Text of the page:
Writer #6614
Denver, CO
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It could be said that Josh M. became a technical writer the instant he composed a piece concerning Russian Formalism on a machine he built himself. 'Word Processors', back then, fell far outside the means of an English student; given a choice between buying a used typewriter or making a computer out of scrap and wire from behind the Engineering Complex, Josh M. opted for the latter.

From there, on newer and improving machines, Josh M. went on to write hundreds of articles on a variety of technical topics, from optics, to psychoacoustics, to consumer electronics. He also wrote two books on emerging technologies, The Little Audio CD Book (2000) and Burn, Baby, Burn! (2004).

Though he wrote for several publications, including 'Wired', 'PC Magazine' and CNET, there is, or was, a kind of headquarters: the now-defunct 'EMedia', the magazine of record for the optical storage industry. At 'EMedia', Josh M. rose to Contributing Editor and was eventually given a column, "The Digital Aesthetic". The column treated of technology's impact on traditional art forms, and new art forms made possible by technological advance.

Having attracted some attention from his published work, Josh M. was called upon to write expert reports for use in litigation, several user manuals, white papers, training materials, the gamut. He found he has a knack for translation, boiling it all down: he speaks Engineerese, Developerese and Legalese fluently, and excels at transforming works in those languages into English.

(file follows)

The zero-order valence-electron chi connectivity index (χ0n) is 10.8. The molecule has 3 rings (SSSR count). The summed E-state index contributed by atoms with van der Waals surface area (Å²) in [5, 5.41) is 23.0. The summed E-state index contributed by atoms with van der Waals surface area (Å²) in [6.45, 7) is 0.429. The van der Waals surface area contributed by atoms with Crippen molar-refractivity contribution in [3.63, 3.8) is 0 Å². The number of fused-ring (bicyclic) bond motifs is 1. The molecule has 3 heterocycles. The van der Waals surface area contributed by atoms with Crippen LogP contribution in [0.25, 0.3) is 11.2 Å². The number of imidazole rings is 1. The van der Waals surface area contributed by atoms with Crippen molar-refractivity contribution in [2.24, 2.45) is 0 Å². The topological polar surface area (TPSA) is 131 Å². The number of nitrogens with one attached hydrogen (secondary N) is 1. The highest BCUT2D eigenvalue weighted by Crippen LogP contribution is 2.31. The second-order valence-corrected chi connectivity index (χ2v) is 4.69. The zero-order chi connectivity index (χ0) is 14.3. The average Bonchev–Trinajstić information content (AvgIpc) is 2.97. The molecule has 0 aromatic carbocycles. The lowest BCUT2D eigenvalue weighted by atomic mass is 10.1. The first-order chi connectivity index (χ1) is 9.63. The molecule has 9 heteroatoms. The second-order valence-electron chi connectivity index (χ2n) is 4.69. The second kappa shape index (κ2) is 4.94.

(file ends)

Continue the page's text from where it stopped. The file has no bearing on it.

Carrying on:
Today, Josh M. finds himself building and maintaining EMR (Electronic Medical Records) infrastructure. Naturally, along with that goes staff training, security hardening, memorization of HIPAA, and, where possible, innovation. Nevertheless, Josh M. still answers the call of those needing copy - web or print - and still runs with attorneys on occasion.


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Industry Projects

  • Electronics100+
  • Hardware100+
  • High Tech100+
  • Software100+
  • Technology100+
  • Outdoor/Recreation50+
  • Craft20+
  • Medical10+
  • Legal6

Summary of Industry Experience


If it's new or weird, it will pass through Josh's office, that appears to be his lot. Josh has written hundreds of reviews of various consumer/prosumer/professional equipment, with a particular emphasis on audio, video, or some combination of the two. He's spent a great deal of time writing on home theater systems and components, from systems ready out of the box, to wireless parabolic speakers, to HD televisions, to all-in-one total home computing and entertainment. Now and again, UPS will deliver a digital video camera or prototype cell device.


Aside from the usual, that is, processors and video cards, Josh has written pounds on data storage and archiving, from simple desktop IDE hard disks to mass storage arrays. In particular, he's written on small- to medium-scale optical and magnetic solutions, robotic archiving and retrieval, SAN, NAS, SAN/NAS hybrids, optical duplicators and replicators, clusters (physical and virtual), and explosion management.

High Tech

All Josh's work springs in one way or another from here, even the outdoor pieces. In the widest category possible, Josh is a physicist. Narrowing that down, his areas of expertise are psychophysics (psychoacoustics in particular), optics, and robotics as they apply to mass storage. On those subjects, Josh has written in every literary form known to humanity, except the sonnet: white papers, user documentation, training materials, reviews, features, editorials, web copy, brochures, name it.